Freshman Anosike playing big role for Saints

Siena had its eye on O.D. Anosike in April of his junior year at St. Pet­er’s for Boys on Staten Isl

Siena had its eye on O.D. Anosike in April of his junior year at St. Pet­er’s for Boys on Staten Island.

Based on recent games, St. John’s, another school that recruited the 6-foot-7 forward, could get an eyeful of Anosike at 5:30 this evening at the Palestra in Philadelphia.

The freshman has been averaging more minutes (14.8) per game than any Saints bench player except for Kyle Downey, and had 10 rebounds in 24 minutes of Siena’s 90-56 victory over Delaware on Tuesday night.

Anosike, who broke his nose in the preseason when elbowed by teammate Brandon Walters, was scheduled to wear a plastic facemask for four to six weeks, but he was able to shed it for the Temple game on Saturday, and has seemed like a liberated player since.

“No, it doesn’t hurt. You can probably still see a little dent on the side, though,” he said, pointing to a small bump on the right side of his nose.

It’s nothing compared to the helpful dent Anosike has been putting on Siena’s opponents.

With the bench a question mark heading into the season, he has been a steady presence right out of the gate.

“You can tell he’s being a lot more aggressive than he was with the mask on,” starting center Ryan Rossiter said. “I knew he was real happy to get that thing off.”

One of the reasons Anosike, whose sister, Nicky, plays for the WNBA Minnesota Lynx, came to Siena was because the Saints got the jump on some other schools he was interested in playing for, including the Red Storm (3-0).

“They actually recruited me and were pretty high on me coming out of high school, so it should be fun playing against them,” he said. “I really just felt comfortable here. Coach [Fran] McCaffery and his staff recruited me in April.

St. John’s got in on me a little late. Coach Mac and his staff stayed with me all summer, throughout the whole recruiting process, and that meant a lot to me. That meant they really wanted me.”

Anosike said it was natural for him to follow St. John’s a little bit when he was growing up.

He never made an official visit there, but said he was seriously thinking about the Red Storm.

He was also recruited by Rutgers, Davidson and Manhattan.

“It would’ve been nice playing in my home city,” he said. “My family would’ve got to see me play a lot more, but I’m very comfortable here, I’m happy with my decision, and that’s it.”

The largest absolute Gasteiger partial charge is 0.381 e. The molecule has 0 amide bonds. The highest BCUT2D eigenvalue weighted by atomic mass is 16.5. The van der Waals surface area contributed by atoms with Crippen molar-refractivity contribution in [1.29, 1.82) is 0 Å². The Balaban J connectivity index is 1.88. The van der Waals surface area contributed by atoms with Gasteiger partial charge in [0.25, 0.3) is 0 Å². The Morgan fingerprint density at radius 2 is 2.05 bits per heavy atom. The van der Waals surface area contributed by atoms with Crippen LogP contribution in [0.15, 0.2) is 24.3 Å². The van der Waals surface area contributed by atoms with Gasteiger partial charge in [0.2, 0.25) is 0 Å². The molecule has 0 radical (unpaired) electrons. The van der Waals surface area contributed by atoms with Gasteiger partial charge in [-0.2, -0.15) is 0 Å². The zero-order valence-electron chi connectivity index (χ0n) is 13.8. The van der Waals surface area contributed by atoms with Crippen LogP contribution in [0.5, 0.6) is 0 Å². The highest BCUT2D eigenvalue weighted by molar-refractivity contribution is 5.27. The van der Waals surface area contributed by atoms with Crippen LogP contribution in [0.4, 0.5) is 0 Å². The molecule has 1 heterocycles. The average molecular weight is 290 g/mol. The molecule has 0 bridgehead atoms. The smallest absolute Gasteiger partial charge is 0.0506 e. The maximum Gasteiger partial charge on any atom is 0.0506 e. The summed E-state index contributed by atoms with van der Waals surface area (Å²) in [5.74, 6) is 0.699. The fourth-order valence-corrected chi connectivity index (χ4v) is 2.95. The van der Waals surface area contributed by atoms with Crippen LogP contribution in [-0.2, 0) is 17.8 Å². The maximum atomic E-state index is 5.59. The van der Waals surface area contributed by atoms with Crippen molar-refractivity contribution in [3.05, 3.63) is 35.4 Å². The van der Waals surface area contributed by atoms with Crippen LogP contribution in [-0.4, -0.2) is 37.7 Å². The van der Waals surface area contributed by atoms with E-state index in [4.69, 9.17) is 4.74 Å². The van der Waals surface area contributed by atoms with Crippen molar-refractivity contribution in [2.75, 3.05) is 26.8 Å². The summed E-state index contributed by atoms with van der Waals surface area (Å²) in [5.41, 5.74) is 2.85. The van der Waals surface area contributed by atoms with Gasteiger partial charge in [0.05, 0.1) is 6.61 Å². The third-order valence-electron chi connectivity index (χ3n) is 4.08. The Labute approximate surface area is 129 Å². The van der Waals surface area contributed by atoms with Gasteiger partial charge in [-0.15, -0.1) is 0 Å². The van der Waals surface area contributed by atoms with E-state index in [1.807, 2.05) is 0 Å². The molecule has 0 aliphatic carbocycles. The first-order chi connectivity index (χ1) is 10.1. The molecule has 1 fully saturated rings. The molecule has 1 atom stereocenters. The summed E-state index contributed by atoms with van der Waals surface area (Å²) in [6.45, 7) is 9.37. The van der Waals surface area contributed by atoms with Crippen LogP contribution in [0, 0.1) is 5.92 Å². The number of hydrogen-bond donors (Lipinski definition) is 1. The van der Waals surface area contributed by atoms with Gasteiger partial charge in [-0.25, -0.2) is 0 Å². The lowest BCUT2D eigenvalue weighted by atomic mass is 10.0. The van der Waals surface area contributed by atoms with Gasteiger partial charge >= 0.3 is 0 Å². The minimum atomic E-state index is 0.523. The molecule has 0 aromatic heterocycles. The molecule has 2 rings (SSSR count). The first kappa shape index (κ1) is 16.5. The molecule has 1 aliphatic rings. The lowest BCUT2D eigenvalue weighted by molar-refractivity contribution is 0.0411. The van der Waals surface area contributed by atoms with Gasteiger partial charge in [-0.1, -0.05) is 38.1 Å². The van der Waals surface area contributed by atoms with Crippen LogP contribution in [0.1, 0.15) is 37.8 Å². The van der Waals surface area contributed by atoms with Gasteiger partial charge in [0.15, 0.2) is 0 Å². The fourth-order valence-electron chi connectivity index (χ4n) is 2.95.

This will be the third of four Philly Hoop Group Classic games for Siena. The Saints will play Brown at 4 p.m. Saturday at the Palestra.

St. John’s is coming off a 79-76 win over Brown in which Malik Boothe made two free throws with 18 seconds left and the Bears’ Ad­rian Williams missed a three-pointer at the buzzer.

The Red Storm have also beaten Long Island University (83-70) and St. Bonaventure (69-68).

“St. John’s presents all kinds of problems because of their ability to get up in us defensively with tremendous athletes,” McCaffery said. “They’re also an experienced team that will play well on the road or a neutral site. They’re not going to panic, they’re not a young team. They’ve got experience at the point, they’ve got depth, they’ve got size, they’re undefeated. So we have a great challenge.”

After wasting a chance at a quality non-conference win at Temple on Saturday, the Saints (3-1) have a chance to knock off a Big East team, which could be especially valuable if the Red Storm can improve on its 16-18 record from last season.

Siena is 17-42 all-time against Big East schools.

“It was good for us to bounce back from the Temple game,” sen­ior power forward Alex Franklin said. “It gives us some confidence going into the games against St. John’s and Brown. St. John’s is a whole different team from Del­aware, so we know we’re going to have to prepare for that, have a different gameplan, follow it . . . we’ll be ready.

“They’re a Big East team, they’re going to be physical. We’ll be prepared for them. It will look good if we go on the road and beat a good, quality team, especially a Big East team. We let one slip away from us against Temple.”


With eight assists against Del­aware, point guard Ronald Moore moved ahead of Matt Brady into second place on Siena’s all-time career list, with 595. If Siena plays the minimum 31 scheduled games, Moore, who broke the season-season record last year with 219, would have to average 7.5 assists a game to break Marc Brown’s school record of 796. Through four games, Moore is averaging 8.3 assists. . . .

Edwin Ubiles needs 62 points to pass Michael Haddix and move into seventh on Siena’s all-time scoring list.

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